At LaGuardia, here's how:

-- 21st century terminals: LaGuardia's Central Terminal Building, built in 1964, is a prime example of an outdated terminal desperately in need of redevelopment, which is why it's so important for the Port Authority to deliver on the promise of a modern, efficient and innovative terminal. There are also significant space constraints with only two short runways and limited parking, which are challenges that need to be addressed.

-- Better passenger amenities: Frequently voted the worst airport in the U.S. by passengers, LaGuardia is definitely not known for its amenities. All of the New York area airports would benefit from providing what are now basic services, such as free Wi-Fi, which would help business travelers, and leave visitors with a better impression of their time in New York.

-- Improved transportation links: Public transportation access to all of New York's airports is behind other world class cities, which have one seat train rides directly from the city center to the airport. Options for getting to LaGuardia via public transportation are very limited, but a Bus Rapid Transit system, with dedicated lanes and just a few stops to the airport, would help remedy that. This service would remove the threat of traffic delays normally associated with buses and provide a convenient and reliable direct ride to the airport. Reviving long dormant plans for a direct subway extension to LaGuardia are also worth exploring.

-- Bring NextGen to New York first: LaGuardia, along with JFK and Newark, is the most delayed airport traffic control system in the country. Every day, our airspace contributes to one half to three quarters of all delays around the country. The solution is NextGen, the new satellite-based air traffic control system. Replacing the old 1960s radar technology means fewer delays on the ground and in the air. But the FAA has to step up and make it happen in New York. Right now, the federal government is years behind in developing NextGen, and the FAA wants to roll it out in smaller markets first, despite the tremendous impact the New York airspace has on national delays.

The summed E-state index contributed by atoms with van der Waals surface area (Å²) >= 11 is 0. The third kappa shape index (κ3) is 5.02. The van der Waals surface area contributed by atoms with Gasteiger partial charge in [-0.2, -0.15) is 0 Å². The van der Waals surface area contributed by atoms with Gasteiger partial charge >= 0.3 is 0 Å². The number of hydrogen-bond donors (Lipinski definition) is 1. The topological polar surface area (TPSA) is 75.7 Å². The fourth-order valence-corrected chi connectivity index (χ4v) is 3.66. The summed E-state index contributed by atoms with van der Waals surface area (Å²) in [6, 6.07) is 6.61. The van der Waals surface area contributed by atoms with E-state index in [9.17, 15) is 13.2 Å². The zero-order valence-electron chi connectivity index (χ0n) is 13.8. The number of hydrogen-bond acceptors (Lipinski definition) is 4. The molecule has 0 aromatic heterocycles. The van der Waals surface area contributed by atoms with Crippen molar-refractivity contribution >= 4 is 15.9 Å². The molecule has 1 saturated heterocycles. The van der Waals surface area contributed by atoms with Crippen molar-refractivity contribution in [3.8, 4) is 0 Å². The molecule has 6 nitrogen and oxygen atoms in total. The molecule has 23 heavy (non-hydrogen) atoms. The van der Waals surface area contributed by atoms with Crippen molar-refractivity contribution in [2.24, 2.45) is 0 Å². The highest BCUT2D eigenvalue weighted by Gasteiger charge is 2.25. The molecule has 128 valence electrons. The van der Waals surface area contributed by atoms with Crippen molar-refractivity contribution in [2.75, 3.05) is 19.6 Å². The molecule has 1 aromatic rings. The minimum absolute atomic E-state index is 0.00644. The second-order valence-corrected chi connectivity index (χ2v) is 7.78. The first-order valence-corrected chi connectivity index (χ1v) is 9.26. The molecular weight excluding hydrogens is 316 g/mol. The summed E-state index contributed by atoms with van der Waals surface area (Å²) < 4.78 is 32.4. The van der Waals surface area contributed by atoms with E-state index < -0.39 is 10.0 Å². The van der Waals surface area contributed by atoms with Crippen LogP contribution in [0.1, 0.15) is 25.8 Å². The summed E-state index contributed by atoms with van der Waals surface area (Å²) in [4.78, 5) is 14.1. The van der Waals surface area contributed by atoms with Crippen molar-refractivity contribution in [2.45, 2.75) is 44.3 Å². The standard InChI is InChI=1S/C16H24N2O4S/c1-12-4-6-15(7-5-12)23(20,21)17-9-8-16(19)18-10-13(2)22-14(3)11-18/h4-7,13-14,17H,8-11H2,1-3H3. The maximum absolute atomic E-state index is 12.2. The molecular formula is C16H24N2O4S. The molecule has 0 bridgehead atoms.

It's past time to stop ignoring our airports and to move them to the front of the priorities line. That's how LaGuardia will go from Third World to world class.

Follow @CNNOpinion on Twitter.

Join us at Facebook/CNNOpinion.

The opinions expressed are solely those of the authors.

ADVERTISEMENT
Part of complete coverage on
September 19, 2014 -- Updated 0157 GMT (0957 HKT)
Ruben Navarrette says spanking is an acceptable form of disciplining a child, as long as you follow the rules.
September 19, 2014 -- Updated 0158 GMT (0958 HKT)
Steven Holmes says spanking, a practice that is ingrained in our culture, accomplishes nothing positive and causes harm.
September 18, 2014 -- Updated 1831 GMT (0231 HKT)
Sally Kohn says America tried "Cowboy Adventurism" as a foreign policy strategy; it failed. So why try it again?
September 18, 2014 -- Updated 1427 GMT (2227 HKT)
Van Jones says the video of John Crawford III, who was shot by a police officer in Walmart, should be released.
September 18, 2014 -- Updated 1448 GMT (2248 HKT)
NASA will need to embrace new entrants and promote a lot more competition in future, argues Newt Gingrich.
September 16, 2014 -- Updated 2315 GMT (0715 HKT)
If U.S. wants to see real change in Iraq and Syria, it will have to empower moderate forces, says Fouad Siniora.
September 18, 2014 -- Updated 0034 GMT (0834 HKT)
Mark O'Mara says there are basic rules to follow when interacting with law enforcement: respect their authority.
September 16, 2014 -- Updated 1305 GMT (2105 HKT)
LZ Granderson says Congress has rebuked the NFL on domestic violence issue, but why not a federal judge?
September 16, 2014 -- Updated 1149 GMT (1949 HKT)
Mel Robbins says the only person you can legally hit in the United States is a child. That's wrong.
September 15, 2014 -- Updated 1723 GMT (0123 HKT)
Eric Liu says seeing many friends fight so hard for same-sex marriage rights made him appreciate marriage.
September 12, 2014 -- Updated 2055 GMT (0455 HKT)
David Wheeler wonders: If Scotland votes to secede, can America take its place and rejoin England?
September 12, 2014 -- Updated 2036 GMT (0436 HKT)
World-famous physicist Stephen Hawking recently said the world as we know it could be obliterated instantaneously. Meg Urry says fear not.
September 11, 2014 -- Updated 1721 GMT (0121 HKT)
Sally Kohn says bombing ISIS will worsen instability in Iraq and strengthen radical ideology in terrorist groups.
September 11, 2014 -- Updated 1327 GMT (2127 HKT)
Artist Prune Nourry's project reinterprets the terracotta warriors in an exhibition about gender preference in China.
September 10, 2014 -- Updated 1336 GMT (2136 HKT)
The Apple Watch is on its way. Jeff Yang asks: Are we ready to embrace wearables technology at last?
ADVERTISEMENT